With lingering health questions around second baseman Devon Travis, and lack of depth behind third baseman Josh Donaldson, does a reunion with Brett Lawrie make sense for the Toronto Blue Jays?
According to Jim Bowden of ESPN, the Toronto Blue Jays are one of at least four teams that have shown interest in Brett Lawrie, who was given his release by the rebuilding Chicago White Sox on March 3rd.
Lawrie, 27, will forever be known by Jays fans as one of the key pieces to go to the Oakland A’s in the franchise altering trade two years ago that netted the Jays perennial MVP candidate Donaldson.
More from Tip of the Tower
- Cam Phillips making his mark on Toronto Argonauts offence
- Toronto Argonauts: 4 storylines ahead of matchup against Redblacks
- Federico Bernardeschi ready for new challenge with Toronto FC
- Toronto Argonauts overcome Roughriders in entertaining Touchdown Atlantic
- Buffalo Bills: Von Miller drawing inspiration from Bruce Smith
At the time of the deal, Lawrie looked like a defensive star with an average bat that just could not stay healthy. Many will remember the hype around him in 2011. After destroying triple-A with a 163 wRC+, he was called up to the big leagues in August of that season and put up a 2.6 WAR in 43 games (171 plate appearances) behind what looked like all world defense. He was still a valuable player for the Blue Jays in subsequent seasons, putting up WARs of 2.3, 1.4, and 1.8 from 2012-14 respectively while battling injuries in each of those seasons, but never quite reached the star level that many had projected of him.
Since the trade to Oakland, Lawrie has looked much, much worse. The defensive metrics point to him being a shell of what he used to be. In 2015-16, he had a combined -7 DRS and -9.5 UZR as a second baseman, and -3 DRS and -10.3 UZR as a third baseman. The vanishing defensive ability is staggering for someone who combined for a +35 DRS and +13.4 UZR as a third baseman with the Jays.
While his defense dipped considerably, his offense stayed relatively consistent. Over the past two years, his wRC+ is 94, with a slash line of .255/.303/.410 in 986 plate appearances, which is not too far off from what he has done for his career. If he were still an all world defensive player, then that line may have been acceptable, but since his defense has deteriorated, at least based on the metrics, it has lead to a 0.7 WAR in 2015, a trade to the White Sox, a 0.9 WAR in 2016, and now being released in Spring Training.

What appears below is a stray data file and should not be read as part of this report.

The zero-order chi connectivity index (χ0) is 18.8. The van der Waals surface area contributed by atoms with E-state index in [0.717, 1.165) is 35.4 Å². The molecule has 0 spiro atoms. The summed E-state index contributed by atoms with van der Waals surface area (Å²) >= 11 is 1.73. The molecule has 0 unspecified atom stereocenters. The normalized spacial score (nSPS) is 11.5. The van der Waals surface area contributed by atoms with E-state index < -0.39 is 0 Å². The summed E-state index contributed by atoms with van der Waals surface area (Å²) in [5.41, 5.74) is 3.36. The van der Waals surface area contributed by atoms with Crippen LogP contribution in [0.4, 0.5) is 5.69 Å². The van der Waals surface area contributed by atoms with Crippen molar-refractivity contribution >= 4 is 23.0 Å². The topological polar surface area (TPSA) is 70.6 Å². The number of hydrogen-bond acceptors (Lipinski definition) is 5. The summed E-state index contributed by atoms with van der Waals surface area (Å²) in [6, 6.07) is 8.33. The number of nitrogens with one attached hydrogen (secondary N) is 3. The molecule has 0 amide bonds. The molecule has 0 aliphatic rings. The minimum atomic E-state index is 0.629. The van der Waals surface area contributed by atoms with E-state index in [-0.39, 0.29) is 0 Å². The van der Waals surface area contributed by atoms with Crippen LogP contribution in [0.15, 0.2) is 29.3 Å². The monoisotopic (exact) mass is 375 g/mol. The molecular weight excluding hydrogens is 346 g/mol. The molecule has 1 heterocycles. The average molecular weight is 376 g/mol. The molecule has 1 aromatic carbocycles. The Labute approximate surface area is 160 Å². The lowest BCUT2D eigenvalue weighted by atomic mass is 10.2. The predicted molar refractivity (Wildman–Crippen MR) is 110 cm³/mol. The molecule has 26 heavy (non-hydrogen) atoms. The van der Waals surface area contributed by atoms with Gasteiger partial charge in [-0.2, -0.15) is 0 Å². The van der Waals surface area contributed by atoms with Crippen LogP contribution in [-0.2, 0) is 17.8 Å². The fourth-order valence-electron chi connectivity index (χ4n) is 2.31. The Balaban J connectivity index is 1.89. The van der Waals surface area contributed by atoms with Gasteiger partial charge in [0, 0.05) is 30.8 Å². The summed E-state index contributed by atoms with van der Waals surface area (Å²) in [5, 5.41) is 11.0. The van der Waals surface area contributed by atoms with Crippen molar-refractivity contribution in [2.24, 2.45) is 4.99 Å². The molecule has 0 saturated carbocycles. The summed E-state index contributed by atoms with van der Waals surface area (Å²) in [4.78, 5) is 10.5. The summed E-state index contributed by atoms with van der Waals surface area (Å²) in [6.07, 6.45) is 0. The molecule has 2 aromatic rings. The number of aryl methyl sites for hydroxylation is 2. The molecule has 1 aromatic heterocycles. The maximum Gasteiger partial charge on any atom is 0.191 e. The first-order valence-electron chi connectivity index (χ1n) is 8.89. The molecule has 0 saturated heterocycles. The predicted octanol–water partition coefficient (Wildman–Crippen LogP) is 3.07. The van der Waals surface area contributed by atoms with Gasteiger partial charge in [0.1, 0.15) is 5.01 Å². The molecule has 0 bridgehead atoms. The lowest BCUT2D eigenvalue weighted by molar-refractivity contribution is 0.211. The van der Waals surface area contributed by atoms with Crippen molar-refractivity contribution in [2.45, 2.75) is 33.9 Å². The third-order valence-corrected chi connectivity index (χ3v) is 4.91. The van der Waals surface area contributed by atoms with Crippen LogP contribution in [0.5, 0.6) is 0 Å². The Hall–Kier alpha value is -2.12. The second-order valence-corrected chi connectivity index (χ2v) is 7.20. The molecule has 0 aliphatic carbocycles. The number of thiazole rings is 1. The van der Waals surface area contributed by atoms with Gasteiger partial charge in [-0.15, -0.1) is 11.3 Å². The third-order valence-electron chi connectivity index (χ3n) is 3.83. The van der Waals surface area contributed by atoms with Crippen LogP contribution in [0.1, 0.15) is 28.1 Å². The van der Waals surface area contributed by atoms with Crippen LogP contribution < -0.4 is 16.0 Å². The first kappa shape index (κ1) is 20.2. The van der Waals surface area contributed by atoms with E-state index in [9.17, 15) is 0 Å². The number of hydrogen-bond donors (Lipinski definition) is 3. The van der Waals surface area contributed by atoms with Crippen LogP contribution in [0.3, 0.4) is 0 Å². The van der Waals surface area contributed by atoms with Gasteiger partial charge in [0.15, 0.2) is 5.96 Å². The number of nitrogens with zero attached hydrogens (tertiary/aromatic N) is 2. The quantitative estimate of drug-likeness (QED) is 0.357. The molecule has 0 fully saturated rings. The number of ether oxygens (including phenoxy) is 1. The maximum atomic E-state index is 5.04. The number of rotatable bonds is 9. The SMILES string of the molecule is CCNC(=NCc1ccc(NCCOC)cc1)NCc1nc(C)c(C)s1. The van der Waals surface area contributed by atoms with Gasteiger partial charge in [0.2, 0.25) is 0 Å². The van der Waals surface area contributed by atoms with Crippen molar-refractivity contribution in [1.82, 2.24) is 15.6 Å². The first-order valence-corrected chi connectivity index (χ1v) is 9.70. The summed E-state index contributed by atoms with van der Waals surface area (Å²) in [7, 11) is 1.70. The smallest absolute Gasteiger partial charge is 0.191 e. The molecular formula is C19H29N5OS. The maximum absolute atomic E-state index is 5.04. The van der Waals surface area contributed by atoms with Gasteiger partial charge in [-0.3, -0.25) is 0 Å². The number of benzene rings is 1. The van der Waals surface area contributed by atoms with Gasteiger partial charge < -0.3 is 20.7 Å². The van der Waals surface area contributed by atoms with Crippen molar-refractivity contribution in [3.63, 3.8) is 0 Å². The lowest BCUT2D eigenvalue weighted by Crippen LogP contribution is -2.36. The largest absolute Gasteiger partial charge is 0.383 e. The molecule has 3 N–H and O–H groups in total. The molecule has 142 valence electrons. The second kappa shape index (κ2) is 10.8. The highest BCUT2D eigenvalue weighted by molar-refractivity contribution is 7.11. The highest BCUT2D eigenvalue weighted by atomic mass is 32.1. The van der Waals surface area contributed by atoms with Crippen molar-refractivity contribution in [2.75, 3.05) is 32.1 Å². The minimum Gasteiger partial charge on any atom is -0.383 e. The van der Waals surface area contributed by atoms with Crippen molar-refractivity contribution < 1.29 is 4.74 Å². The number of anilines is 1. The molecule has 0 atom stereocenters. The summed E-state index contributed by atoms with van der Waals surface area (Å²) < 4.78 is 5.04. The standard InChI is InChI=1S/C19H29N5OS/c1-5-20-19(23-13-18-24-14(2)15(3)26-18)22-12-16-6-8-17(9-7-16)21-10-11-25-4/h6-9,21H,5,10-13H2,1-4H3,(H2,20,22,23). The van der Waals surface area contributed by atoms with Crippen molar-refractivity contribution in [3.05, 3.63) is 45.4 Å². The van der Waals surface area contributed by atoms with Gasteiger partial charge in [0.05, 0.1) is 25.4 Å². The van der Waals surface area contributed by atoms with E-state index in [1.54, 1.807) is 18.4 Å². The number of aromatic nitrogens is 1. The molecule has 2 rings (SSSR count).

Toronto Blue Jays
Aside from his performance, Lawrie also comes with personality issues that the Jays are likely all too familiar with. He plays very hard, some times too hard for his own good, and is oft-injured. He has battled the “attitude” label ever since he was drafted by the Milwaukee Brewers.
So does he make sense for the Blue Jays to go after? Surprisingly, yes. The Jays do not have any issues at third base (Donaldson) or second base (Travis) from a pure talent standpoint. However, there is no third base depth in the organization in case Donaldson has to miss time, and Travis has been injured in some form or fashion for the last three seasons. While Lawrie is not a short-stop, there is always the issue of Troy Tulowitzki and his ability to stay on the field as well. Darwin Barney is a capable utility infielder, but the Jays could use another one not named Ryan Goins.
As a utility infielder, Lawrie could cover for Travis in case he needs to miss the beginning of the season. He could cover for Donaldson in case the 2015 MVP needs rest or has to miss time. Lawrie is also athletic enough to possibly cover some outfield, even though he has no experience there yet. He would be a nice complement to Barney on the bench. There would be an issue of having too many bodies though, which would force the team to have to get rid of someone like Justin Smoak.
It remains to be seen whether Lawrie would accept a backup role, or whether another team out there is ready to sign him as a starting option in one of the infield spots, but as a reserve infielder, he makes a lot of sense for a Blue Jays team that still lacks infield depth throughout the organization.
In an ideal world, the Blue Jays would sign outfielder Angel Pagan to play left field and sign Lawrie to be the utility infielder. The Jays have been linked to both players over the last couple of days, and neither one figures to be expensive. Incremental depth improvements could be a big deal throughout the course of a long season, and the front office appears to be well aware of that.